A group of children on their firewood collection route


Julie is a firewood child. Jane explained to me that one day, she did not get a receipt for the firewood (I have no idea where and from whom they obtain the wood, but apparently a receipt stands as proof that you paid for it at the national park area) and upon her journey home, she was robbed of her livelihood.  When she arrived home empty handed, without a receipt to prove that she had in fact, made the trip that day and not played hooky, the intensity of the beatings increased. Jane was vaguely aware of the case, as the girl is a neighbor, and as part of her SWORD group outreach, she has been going door to door to assess family situations. She said that on December 23rd, the beating began at 6am, and did not stop until 7:30am. She could hear the child’s cries through the window: “please stop beating me mother, please don’t burn me, I’ll be good, etc, etc…” However, this was the first Jane was hearing about this girl’s “husband.”  

It’s hard to condemn Jane and her neighbors for their lack of intervention in the beating of a child; unfortunately, in Kenya, it seems that there is an unwritten rule against speaking out against events that happen behind closed doors. It’s as if there’s an understanding that a family’s business shall remain a family’s business, even at the expense of the children and the wives, who are often the recipients of the “business.”  However, I knew unequivocally in my mind that there was no way, no how that I would allow this innocent, scared child to return to the living hell she called home that evening. Jane agreed, and with tears in our eyes, we began to brainstorm solutions.  

[In defense of the clinic nurses (we saw the doctor for a total of 10 minutes – some things are the same in every culture) and the social worker, I don’t think they would have wanted to send her back either; apparently there are steps that they can take to remove a child from such a situation. Everyone was in total agreement that what this girl was being subjected to was unequivocally criminal and illegal. I was definitely impressed that there did seem to be protocols in place for dealing with vulnerable child situations, and I was heartened by that realization. However, I don’t think my presence hurt in this particular situation. People know Flying Kites, and we are respected throughout the community, and together with Jane and Hannah (the aunt) from the SWORD group, we served as a solid advocate for the child.]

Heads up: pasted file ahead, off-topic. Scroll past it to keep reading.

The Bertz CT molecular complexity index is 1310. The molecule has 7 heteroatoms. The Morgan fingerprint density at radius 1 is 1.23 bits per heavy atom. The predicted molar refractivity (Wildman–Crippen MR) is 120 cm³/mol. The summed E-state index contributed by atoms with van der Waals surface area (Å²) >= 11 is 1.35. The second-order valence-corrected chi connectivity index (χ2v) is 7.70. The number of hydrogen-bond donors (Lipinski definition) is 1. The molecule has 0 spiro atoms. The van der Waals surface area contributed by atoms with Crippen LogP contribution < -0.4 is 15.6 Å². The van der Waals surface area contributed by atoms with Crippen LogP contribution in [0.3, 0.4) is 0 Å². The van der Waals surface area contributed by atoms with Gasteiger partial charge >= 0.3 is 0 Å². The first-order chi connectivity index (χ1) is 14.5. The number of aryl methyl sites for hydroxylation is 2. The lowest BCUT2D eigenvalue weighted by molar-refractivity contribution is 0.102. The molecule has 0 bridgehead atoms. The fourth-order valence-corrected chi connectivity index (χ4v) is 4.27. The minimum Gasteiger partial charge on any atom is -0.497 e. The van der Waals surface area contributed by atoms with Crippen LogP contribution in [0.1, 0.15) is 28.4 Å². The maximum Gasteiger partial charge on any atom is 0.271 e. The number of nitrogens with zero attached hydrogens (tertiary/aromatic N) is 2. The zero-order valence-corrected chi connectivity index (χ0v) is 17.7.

I asked Jane if her aunt, Hannah could take her in; by default of her status as a founding member of the SWORD group, Hannah is a compassionate individual, and her relation to Julie made her a prime candidate to be a guardian. Jane advised me that she is already taking care of 5 children (orphans of her daughter, who died of AIDS), one of whom has Down Syndrome, and the added burden of such a physically and emotionally abused child would be significant. Hannah readily agreed to take in the child, and I didn’t hesitate to offer to subsidize a proportional amount of her expenses. However, I wanted to ensure that this support was directly administered through the SWORD group, as it is crucial that these community organizations are credited with the good work they accomplish.  

With the question of where Julie will go solved, our only obstacle was her parents; if they agreed to let her aunt take her in, we would have no problem. If, however, the parents objected to this arrangement (the only reason I can imagine is that the man might have been paying them for Julie‘s “company“) we would have to involve the Chief (like the mayor), who would intervene on the child’s behalf. Jane and I left once it was clear we could do nothing else for Julie until they got a hold of her parents, with the promise that as soon as we had an answer, we would meet up again to buy the supplies for Hannah and her family.  

As Jane and I walked up the road toward her home, I asked her how she handled this kind of heartbreak on a regular basis. She said that often, after visiting these families she would go home and cry for hours. She smiled wearily and said that at least this afternoon she knew someone would be sharing the burden of her tears.